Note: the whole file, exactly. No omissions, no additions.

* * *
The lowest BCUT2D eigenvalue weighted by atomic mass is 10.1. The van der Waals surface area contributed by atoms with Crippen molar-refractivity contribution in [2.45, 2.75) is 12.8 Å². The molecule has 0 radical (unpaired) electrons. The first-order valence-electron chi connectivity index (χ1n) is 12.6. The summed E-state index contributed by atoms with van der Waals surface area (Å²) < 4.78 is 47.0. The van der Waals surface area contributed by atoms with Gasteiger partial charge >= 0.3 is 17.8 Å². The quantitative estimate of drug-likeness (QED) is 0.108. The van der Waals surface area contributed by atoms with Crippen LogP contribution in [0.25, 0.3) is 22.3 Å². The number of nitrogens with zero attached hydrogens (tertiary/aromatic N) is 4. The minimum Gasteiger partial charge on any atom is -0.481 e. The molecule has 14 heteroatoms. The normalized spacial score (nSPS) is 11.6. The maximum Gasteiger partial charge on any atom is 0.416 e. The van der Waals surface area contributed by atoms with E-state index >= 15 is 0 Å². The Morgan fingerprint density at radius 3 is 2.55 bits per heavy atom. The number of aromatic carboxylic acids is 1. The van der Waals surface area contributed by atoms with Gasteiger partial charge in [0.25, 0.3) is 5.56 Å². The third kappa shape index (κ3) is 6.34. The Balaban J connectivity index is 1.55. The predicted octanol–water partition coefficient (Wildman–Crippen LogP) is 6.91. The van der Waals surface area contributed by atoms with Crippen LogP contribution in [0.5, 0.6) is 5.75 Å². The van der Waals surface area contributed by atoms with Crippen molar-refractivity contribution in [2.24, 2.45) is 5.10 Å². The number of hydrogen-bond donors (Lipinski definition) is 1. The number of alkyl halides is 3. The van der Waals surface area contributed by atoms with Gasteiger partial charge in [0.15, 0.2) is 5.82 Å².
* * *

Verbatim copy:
The lowest BCUT2D eigenvalue weighted by atomic mass is 10.1. The van der Waals surface area contributed by atoms with Crippen molar-refractivity contribution in [2.45, 2.75) is 12.8 Å². The molecule has 0 radical (unpaired) electrons. The first-order valence-electron chi connectivity index (χ1n) is 12.6. The summed E-state index contributed by atoms with van der Waals surface area (Å²) < 4.78 is 47.0. The van der Waals surface area contributed by atoms with Gasteiger partial charge >= 0.3 is 17.8 Å². The quantitative estimate of drug-likeness (QED) is 0.108. The van der Waals surface area contributed by atoms with Crippen LogP contribution in [0.25, 0.3) is 22.3 Å². The number of nitrogens with zero attached hydrogens (tertiary/aromatic N) is 4. The minimum Gasteiger partial charge on any atom is -0.481 e. The molecule has 14 heteroatoms. The normalized spacial score (nSPS) is 11.6. The maximum Gasteiger partial charge on any atom is 0.416 e. The van der Waals surface area contributed by atoms with E-state index >= 15 is 0 Å². The Morgan fingerprint density at radius 3 is 2.55 bits per heavy atom. The number of aromatic carboxylic acids is 1. The van der Waals surface area contributed by atoms with Gasteiger partial charge in [0.25, 0.3) is 5.56 Å². The third kappa shape index (κ3) is 6.34. The Balaban J connectivity index is 1.55. The predicted octanol–water partition coefficient (Wildman–Crippen LogP) is 6.91. The van der Waals surface area contributed by atoms with Crippen LogP contribution in [0.5, 0.6) is 5.75 Å². The van der Waals surface area contributed by atoms with Crippen molar-refractivity contribution in [2.24, 2.45) is 5.10 Å². The number of hydrogen-bond donors (Lipinski definition) is 1. The number of alkyl halides is 3. The van der Waals surface area contributed by atoms with Gasteiger partial charge in [0.15, 0.2) is 5.82 Å².